In San Pedro de Macoris, the Sosas were among the city's poorest residents, but they also considered themselves lucky. The family managed to secure a one-room apartment in an abandoned public health building, just across the street from Estadio Tetelo Vargas. Homeless people had settled there after the government left it empty, and the Sosas were able to secure a tiny room, thanks to a friend. Malone describes in his book how the heat and the mosquitoes were often unbearable in the windowless rooms, and that residents would nearly "boil in their own sweat" on the hottest summer nights. There was no electricity either, though sometimes at night, the lights from the baseball stadium across the street would fill their home.
"That room is the place," says Luis Sosa, Sammy's older brother, "where everything came together for us."
"That was the first time, I think, we started to talk about something bigger," Sosa says.
There was no denying or hiding his raw talent from anyone. Certainly not once he started practicing and started dreaming of being the next Roberto Clemente. Mireya Sosa would cook rice and beans for her family, still Sosa's favorite food, and Sosa would get a larger portion in hopes that it would help him put on weight. He wasn't big, but he attacked the ball like a hungry animal when he swung the bat, and soon, people took notice. Carlos Bernhardt, the Orioles' director of Latin American scouting, has known Sosa since he was 12, and he has a simple story for people who ask him whether he thinks Sosa used steroids.
"When Sammy was just a skinny kid, he weigh maybe 145 pounds, and I saw him hit a ball 390 feet over the fence," Bernhardt says. "Everyone knows Sammy's power is natural. In the Dominican, we say it comes from the yucca and the sugar cane. In America, you have your hamburgers and hot dogs, but in the Dominican, we have mucho bananas to eat instead."
Though current Mets general manager Omar Minaya is often credited with discovering Sosa, the truth has more layers than the legend. Sosa originally signed with the Philadelphia Phillies, but his contract was voided when the scout was fired and it turned out Sosa was only 15, too young by baseball's rules. A year later, in 1985, it was Texas Rangers scout Amado Dinzey who begged Minaya to come take a look at the young prospect, who was working out at a camp sponsored by the Toronto Blue Jays. Minaya, who thought Sosa was malnourished, offered him $3,000 to sign a contract with the Rangers. Sosa countered by asking for $4,000. The two sides haggled, though not for very long, before agreeing to split the difference at $3,500.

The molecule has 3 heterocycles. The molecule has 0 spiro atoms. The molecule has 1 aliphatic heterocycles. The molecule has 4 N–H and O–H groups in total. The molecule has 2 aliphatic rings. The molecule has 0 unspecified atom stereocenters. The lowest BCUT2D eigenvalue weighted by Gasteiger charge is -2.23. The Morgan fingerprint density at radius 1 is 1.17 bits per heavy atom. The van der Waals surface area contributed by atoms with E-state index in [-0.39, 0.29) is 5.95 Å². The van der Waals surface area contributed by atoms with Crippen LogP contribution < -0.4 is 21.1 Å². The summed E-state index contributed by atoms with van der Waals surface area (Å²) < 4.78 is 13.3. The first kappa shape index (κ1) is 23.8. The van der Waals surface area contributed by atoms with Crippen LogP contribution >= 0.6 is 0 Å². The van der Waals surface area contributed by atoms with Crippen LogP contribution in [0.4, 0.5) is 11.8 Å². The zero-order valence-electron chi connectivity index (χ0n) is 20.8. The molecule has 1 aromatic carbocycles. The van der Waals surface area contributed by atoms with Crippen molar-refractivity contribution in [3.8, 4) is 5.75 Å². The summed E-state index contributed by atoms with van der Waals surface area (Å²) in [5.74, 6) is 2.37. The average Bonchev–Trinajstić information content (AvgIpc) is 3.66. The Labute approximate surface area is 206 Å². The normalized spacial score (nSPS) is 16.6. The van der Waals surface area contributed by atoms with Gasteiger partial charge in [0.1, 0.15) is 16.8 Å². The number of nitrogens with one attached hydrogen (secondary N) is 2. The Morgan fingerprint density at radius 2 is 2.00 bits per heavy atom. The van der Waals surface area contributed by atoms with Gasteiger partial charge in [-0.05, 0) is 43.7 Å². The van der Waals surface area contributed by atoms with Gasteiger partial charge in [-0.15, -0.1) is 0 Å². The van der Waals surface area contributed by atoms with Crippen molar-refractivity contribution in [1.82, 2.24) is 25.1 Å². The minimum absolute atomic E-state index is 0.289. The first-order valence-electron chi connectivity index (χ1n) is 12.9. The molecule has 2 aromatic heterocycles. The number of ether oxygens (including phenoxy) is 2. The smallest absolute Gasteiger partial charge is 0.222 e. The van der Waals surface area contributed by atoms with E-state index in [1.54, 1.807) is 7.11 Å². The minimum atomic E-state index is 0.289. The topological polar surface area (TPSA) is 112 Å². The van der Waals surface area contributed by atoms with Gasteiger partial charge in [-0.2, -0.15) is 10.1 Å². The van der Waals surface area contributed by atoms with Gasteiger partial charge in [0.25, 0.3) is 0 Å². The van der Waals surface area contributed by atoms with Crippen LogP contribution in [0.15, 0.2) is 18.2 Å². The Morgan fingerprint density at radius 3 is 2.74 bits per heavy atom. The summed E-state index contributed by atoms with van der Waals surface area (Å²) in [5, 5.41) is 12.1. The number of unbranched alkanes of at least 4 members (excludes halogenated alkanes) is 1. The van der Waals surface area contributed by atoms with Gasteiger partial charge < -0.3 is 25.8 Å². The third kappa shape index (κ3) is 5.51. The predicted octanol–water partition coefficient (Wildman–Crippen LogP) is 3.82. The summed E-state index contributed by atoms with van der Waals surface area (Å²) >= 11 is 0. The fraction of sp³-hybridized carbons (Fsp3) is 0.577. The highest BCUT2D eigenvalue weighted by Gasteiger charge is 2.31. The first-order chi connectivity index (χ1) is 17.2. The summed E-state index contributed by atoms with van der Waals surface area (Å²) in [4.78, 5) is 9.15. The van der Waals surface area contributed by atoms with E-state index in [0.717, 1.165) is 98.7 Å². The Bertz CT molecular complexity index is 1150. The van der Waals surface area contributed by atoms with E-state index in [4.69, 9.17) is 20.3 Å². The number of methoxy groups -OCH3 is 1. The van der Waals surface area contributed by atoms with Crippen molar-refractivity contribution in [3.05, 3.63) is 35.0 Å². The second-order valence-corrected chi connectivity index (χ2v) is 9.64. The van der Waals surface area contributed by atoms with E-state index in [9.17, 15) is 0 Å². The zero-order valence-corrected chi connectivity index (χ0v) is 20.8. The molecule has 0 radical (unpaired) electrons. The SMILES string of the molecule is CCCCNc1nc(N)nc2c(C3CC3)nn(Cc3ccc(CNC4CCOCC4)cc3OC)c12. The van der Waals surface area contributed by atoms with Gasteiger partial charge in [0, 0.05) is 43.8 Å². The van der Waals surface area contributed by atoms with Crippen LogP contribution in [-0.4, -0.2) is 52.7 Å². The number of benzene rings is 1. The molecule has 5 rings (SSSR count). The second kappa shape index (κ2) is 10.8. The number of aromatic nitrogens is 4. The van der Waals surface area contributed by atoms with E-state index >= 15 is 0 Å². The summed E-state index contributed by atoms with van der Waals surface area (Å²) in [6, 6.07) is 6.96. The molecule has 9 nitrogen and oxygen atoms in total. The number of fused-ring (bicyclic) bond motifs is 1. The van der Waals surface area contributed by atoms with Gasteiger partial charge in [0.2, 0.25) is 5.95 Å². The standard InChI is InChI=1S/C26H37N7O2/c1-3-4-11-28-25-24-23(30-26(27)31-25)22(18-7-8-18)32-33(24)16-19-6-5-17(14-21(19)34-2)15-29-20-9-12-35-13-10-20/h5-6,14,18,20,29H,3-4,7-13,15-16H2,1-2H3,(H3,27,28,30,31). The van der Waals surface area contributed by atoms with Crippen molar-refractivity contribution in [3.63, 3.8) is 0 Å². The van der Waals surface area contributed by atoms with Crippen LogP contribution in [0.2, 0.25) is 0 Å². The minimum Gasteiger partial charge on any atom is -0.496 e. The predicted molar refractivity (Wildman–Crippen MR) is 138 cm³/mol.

With some of that money, Sosa bought a bicycle. He gave the rest to his mother. Soon, he was earning enough playing in the minor leagues to buy a small plot of land in the Barrio Mexico, one of San Pedro's poorest slums. On that land, Sosa eventually built a one-bedroom house with dirt floors and no indoor plumbing. Mireya Sosa's eyes still well up with tears when she tells this story.
"It's very hard to describe the way I felt," she says. "When he built that house, he said, `Mami, I'm going to get you a better house than this one. But this is the one I can buy you right now. I promise you, as soon as I get more money, I'm going to buy you a mansion.'"
That modest house in Barrio Mexico is standing today -- unlike the public health building, which was torn down years ago -- though Sosa (who has large houses in La Romana, Santo Domingo and Miami) is no longer its owner. The cement walls have been painted pink and white, and the roof is peeling away. Still, it's in better shape than most of the houses in the neighborhood. There are no street signs, but a woman walking by with her young children tells visitors the calle, or street, is named Uruguay.
An old woman at the house answers a knock at her door, but politely declines a visitor's request to see the inside, see the home that Sammy Sosa built. She is very poor, but she is also proud. It's not that she doesn't want to talk. She does not own any chairs for people to sit on.
Worried, yet brash
He could barely string three words of English together when he showed up at Rangers camp that first summer. Teammates had to order for him in restaurants. When he went to sleep at night, he cried from loneliness.
"I found out from other players that he was worried all the time, but that he never told me because he didn't want me to worry," Mireya says.
On the outside, though, Sosa could be arrogant and brash. He told Ruben Sierra, the Rangers' All-Star right fielder, that his spot was in jeopardy. When Blue Jays outfielder George Bell, a San Pedro native, won the American League MVP award in 1987, setting a record for Latin-born players with 47 home runs, Sosa whispered to his brother, Luis, that he would surpass Bell's mark.